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In recent weeks, a flood of highly-touted evaluations, studies, and analyses of the state of Iraq have generated numerous headlines. But which ones are the most trustworthy, and which ones are going to matter the most (two categories that are often, sadly, independent)?

Here's a handy summary of how to tell them apart, and what you need to know about their conclusions. (Updated September 10, 2007.)

Testimony of General David Petraeus and Ambassador Ryan Crocker to the House Foreign Affairs and Armed Services Committees on September 10.

General Petraeus has been the top military commander in Iraq since February 2007. Ambassador Ryan Crocker has served in the Middle East since the 1970s; he survived the U.S. embassy bombing in Beirut in 1983. In regards to Iraq, he told NPR on June 6 that "I don't see an end game, as it were, in sight."

Based on Petraeus's and Crocker's on-the-ground experience in Iraq. Petraeus began his testimony by stating that the following assessment was his own, and had not been cleared by the White House (contrary to an LA Times story that "it would actually be written by the White House.")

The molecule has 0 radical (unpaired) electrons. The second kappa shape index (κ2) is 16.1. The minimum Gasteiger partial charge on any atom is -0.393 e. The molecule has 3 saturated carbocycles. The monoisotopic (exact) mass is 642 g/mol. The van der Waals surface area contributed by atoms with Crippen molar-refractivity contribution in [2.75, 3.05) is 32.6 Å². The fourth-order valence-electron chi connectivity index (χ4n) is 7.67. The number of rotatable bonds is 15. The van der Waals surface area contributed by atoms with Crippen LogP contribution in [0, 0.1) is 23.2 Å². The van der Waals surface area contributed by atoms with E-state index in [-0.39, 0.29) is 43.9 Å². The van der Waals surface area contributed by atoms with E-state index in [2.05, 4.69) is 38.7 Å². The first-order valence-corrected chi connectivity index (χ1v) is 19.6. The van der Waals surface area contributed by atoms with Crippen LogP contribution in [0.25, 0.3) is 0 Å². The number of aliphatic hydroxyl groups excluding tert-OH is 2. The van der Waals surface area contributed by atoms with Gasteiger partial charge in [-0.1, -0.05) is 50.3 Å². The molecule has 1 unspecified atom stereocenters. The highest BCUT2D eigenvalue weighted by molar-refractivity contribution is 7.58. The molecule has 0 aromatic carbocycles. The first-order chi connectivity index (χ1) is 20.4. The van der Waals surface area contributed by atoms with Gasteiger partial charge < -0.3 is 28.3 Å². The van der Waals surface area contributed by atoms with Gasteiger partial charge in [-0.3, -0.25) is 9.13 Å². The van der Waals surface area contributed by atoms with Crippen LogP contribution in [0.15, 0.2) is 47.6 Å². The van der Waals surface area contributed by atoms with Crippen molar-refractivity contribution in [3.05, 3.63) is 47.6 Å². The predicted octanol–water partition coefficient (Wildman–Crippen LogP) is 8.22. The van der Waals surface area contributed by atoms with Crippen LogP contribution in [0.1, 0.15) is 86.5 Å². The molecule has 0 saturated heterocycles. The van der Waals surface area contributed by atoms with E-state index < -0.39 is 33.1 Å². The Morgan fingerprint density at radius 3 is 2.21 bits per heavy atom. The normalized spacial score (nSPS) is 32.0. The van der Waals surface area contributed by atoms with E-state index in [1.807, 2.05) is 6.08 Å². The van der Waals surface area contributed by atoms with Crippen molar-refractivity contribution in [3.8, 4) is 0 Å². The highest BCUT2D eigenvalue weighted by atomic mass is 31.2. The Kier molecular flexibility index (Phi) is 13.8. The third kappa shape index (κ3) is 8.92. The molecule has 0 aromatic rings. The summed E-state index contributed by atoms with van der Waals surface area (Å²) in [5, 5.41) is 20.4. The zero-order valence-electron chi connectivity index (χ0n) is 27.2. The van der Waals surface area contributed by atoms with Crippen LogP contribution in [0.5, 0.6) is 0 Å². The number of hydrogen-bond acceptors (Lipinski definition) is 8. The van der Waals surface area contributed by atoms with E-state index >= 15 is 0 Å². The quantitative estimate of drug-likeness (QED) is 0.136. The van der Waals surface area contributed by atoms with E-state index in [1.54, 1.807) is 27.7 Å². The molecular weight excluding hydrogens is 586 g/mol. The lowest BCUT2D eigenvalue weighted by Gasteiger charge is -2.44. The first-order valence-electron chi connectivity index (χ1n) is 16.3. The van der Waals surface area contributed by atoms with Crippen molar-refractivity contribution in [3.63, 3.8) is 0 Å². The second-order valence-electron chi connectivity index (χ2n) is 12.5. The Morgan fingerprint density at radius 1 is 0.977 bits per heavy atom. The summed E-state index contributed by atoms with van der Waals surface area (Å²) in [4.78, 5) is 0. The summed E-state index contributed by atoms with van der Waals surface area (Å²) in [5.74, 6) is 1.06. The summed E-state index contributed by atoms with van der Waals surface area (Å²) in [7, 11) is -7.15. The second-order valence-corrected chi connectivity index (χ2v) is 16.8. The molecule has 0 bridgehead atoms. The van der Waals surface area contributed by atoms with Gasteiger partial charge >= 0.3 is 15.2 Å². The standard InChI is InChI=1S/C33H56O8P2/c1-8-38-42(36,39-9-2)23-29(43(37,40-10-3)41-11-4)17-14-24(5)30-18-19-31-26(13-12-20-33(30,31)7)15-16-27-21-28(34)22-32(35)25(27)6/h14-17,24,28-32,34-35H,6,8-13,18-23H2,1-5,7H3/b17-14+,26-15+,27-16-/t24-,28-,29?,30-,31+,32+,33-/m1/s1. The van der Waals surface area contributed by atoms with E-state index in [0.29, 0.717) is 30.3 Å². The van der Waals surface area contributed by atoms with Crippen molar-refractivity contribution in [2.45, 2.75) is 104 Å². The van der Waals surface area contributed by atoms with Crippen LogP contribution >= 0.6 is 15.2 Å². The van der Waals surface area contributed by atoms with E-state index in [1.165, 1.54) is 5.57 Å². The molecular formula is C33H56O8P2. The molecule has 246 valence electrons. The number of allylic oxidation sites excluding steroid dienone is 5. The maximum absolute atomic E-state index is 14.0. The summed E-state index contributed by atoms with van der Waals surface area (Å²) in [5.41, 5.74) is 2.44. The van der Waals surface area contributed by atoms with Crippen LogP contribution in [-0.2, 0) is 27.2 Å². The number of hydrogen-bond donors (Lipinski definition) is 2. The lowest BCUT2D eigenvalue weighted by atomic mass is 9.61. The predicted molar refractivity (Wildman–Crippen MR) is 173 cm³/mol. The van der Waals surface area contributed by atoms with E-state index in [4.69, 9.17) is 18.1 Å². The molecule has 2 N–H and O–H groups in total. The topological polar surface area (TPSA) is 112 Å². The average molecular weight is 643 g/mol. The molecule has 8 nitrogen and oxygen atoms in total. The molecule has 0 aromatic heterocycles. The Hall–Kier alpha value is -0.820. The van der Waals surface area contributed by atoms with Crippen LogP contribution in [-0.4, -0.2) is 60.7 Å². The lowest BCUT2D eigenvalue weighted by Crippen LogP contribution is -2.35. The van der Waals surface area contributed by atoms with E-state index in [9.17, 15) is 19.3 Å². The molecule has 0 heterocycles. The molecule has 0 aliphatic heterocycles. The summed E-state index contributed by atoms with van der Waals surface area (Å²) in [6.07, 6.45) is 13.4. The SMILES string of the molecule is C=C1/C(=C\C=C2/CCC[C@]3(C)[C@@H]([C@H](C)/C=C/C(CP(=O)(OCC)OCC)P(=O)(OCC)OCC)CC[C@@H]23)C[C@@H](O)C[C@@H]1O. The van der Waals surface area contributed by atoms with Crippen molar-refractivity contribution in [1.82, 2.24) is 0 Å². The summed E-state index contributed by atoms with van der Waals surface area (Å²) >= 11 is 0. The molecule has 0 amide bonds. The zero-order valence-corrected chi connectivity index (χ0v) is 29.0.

"The military objectives of the surge are in large measure being met," Petraeus said. Troop cuts could begin this month with the removal of a Marine unit and continue through July 2008 with the removal of 30,000 troops, returning to the pre-surge troop levels of 130,000. He would not speculate on troop reductions beyond next summer. Crocker said that "We must acknowledge that 2006 was a bad year in Iraq," but thought the surge had made a difference. "A secure, stable democratic Iraq at peace with its neighbors is attainable," he said, lamenting that there wasn't a Nelson Mandela-like figure to help lead Iraq. He joined Petraeus in warning of the potential that Iran would gain influence in Iraq if the U.S. failed.

The testimony essentially amounted to Petraeus grading the progress of his own work in Iraq. He parroted the White House line pretty exactly. And the head of the nonpartisan Government Accountability Office, David Walker, questioned the legitimacy of the statistics used by the military to track sectarian violence.

Petraeus is arguably in the best position to evaluate the big picture of our military strategy there and provide recommendations on how to move forward.

It certainly received a lot of hoopla, but Petraeus's and Crocker's testimony leaves the situation in Iraq exactly where it was. The announcement of some troops coming home next year is receiving attention, but it's not really news: As Army Chief of Staff General George Casey said last month, "The surge was and remains a temporary function.''

INFLUENCE ON A SCALE OF 1 TO 10 (with 1 representing an anonymous blog-commenter and 10 representing General Petraeus):
10, by definition, though maintaining the status quo is likely to be its legacy.